The Problem with Chromite Processing

Experience indicates that chrome ores are concentrated to best advantage by gravity methods. Since recoveries are generally very poor in the fine sizes, the gravity flowsheet must be designed to remove the chrome as soon as liberated by crushing and grinding. For example, if the chrome is not entirely freed until the ore is minus 16 mesh, it is obvious that the plus 16 mesh particles should be removed after stage crushing and grinding to prevent further reduction of the chrome and consequent loss in the fine sizes.

The Chromite Extraction Flowsheetchromite

Chromite Ore Crushing

The crushing section for this 250 ton per day chrome mill consists of a coarse ore grizzly, a coarse ore bin with pan feeder to a 1’8″ reduction crusher and a crusher discharge conveyor to a crushed ore bin. On this particular ore, we find that there is no chrome liberated in sizes larger than ¼”.

Accordingly the crusher discharge opening is ¾” and the minus ¼” material is removed for concentration before further reduction.

Chromite Grinding

The 36″x 8′ Adjustable Stroke Ore Feeder is used to accurately control feed of crushed ore to the grinding section. Before it is fed to the 4’x 8′ Peripheral Discharge Rod Mill, the minus ¼” chrome ore is removed from the grinding circuit by means of a 4’x 12′ Dillon Vibrating Screen. This minus ¼” product is then ready for concentration in the Mineral Jigs.

The Vibrating Screen oversize is ground in the Steel Head Rod Mill. A rod mill with the peripheral discharge feature is preferred for this application because the ‘”rapid-pass” design produces a minimum of the undesirable fines. The discharge from the rod mill returns to the Dillon Vibrating Screen by means of a Belt Bucket Elevator, so that a closed circuit grinding arrangement is obtained.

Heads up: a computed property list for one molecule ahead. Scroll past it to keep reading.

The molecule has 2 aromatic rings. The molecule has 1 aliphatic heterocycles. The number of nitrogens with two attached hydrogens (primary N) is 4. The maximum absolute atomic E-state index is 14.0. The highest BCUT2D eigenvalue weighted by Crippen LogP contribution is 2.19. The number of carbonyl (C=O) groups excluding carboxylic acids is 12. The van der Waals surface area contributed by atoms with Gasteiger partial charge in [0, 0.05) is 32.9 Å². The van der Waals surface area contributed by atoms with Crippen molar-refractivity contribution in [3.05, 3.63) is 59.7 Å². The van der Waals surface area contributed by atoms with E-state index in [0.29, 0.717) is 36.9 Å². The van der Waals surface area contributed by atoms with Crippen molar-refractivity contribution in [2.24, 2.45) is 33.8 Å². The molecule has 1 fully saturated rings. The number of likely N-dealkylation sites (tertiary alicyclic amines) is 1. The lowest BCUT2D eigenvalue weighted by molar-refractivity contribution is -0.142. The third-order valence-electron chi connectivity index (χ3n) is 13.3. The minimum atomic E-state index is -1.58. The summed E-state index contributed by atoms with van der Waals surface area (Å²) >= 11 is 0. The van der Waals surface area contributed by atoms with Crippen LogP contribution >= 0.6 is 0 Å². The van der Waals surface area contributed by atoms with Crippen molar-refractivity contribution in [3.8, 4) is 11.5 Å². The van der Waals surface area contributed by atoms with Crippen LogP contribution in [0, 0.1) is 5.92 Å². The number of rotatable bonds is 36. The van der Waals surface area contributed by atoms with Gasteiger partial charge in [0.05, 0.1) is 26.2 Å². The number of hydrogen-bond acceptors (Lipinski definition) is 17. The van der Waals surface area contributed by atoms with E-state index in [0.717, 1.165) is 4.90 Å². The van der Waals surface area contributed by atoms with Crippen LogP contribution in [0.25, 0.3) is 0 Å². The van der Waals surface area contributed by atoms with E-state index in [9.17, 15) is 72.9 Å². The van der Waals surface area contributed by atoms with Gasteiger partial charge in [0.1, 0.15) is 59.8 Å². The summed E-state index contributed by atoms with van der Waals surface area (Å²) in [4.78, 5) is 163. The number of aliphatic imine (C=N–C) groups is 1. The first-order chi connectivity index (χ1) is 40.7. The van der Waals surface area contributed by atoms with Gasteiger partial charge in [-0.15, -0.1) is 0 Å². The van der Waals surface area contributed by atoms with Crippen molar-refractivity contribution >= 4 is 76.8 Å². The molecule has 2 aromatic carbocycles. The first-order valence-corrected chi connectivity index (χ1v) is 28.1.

Dillon

Gravity Recovery Section

The minus ¼” undersize from the Vibrating Screen is divided to feed two identical, parallel jigging circuits, each consisting of l6″x 24″ Duplex Mineral Jig used for roughing and a I6″x 24″ Duplex Mineral Jig used as a scavenger.  Automatic Density Discharge Control Valves on the hutches of the scavenger Mineral Jig provide a controlled, continuous, high-density feed to a l6″x 24″ Duplex Mineral Jig used for final cleaning.

A final, cleaned concentrate is produced by the two cleaner Mineral Jigs and also a middling product which is re-circulated back to the scavenger jigs. This procedure is preferable to the immediate regrinding of the middlings as it avoids the further reduction of relatively pure chrome particles which are bound to be present.

The tailing from the scavenger Mineral Jig is directed to a 30″x 13′ Simplex Cross-Flow Classifier which discards a waste product as a final tailing at minus 65 mesh and the sand product is returned to the rod mill for further grinding. A SRL Sand Pump is used to pump the Mineral Jig Tailings to the Cross-Flow Classifier.

Chromite Process Summary

This flowsheet is very effective due to the ability to remove the high grade chrome with very little grinding on each pass through the mill. In this way, grinding takes place with a large number of small reductions followed by immediate removal of the liberated chrome into a high grade concentrate.

In the concentration of certain chrome ores, high grade chrome particles are sometimes liberated at sizes larger than ¼”, For the concentration of these large size chrome particles, the Improved Harz Type Jig is indicated.

In the flowsheet described here, there is a minimum amount of valuable chrome in the classifier overflow and accordingly this product is sent to waste. However, conditions may justify the installation of slime concentrating tables and Tilting Concentrators.

Discharge Steel

chromium

  • Melting Point: 3,465 F (1,907 C)
  • Boiling Point: 4,840 F (2,671 C)
  • Atomic Number: 24
  • Atomic Symbol: Cr
  • Atomic Weight: 51.9961
  • Word origin: The word chromium comes from the Greek word chroma(color).

Source: This article is a reproduction of an excerpt of “In the Public Domain” documents held in 911Metallurgy Corp’s private library.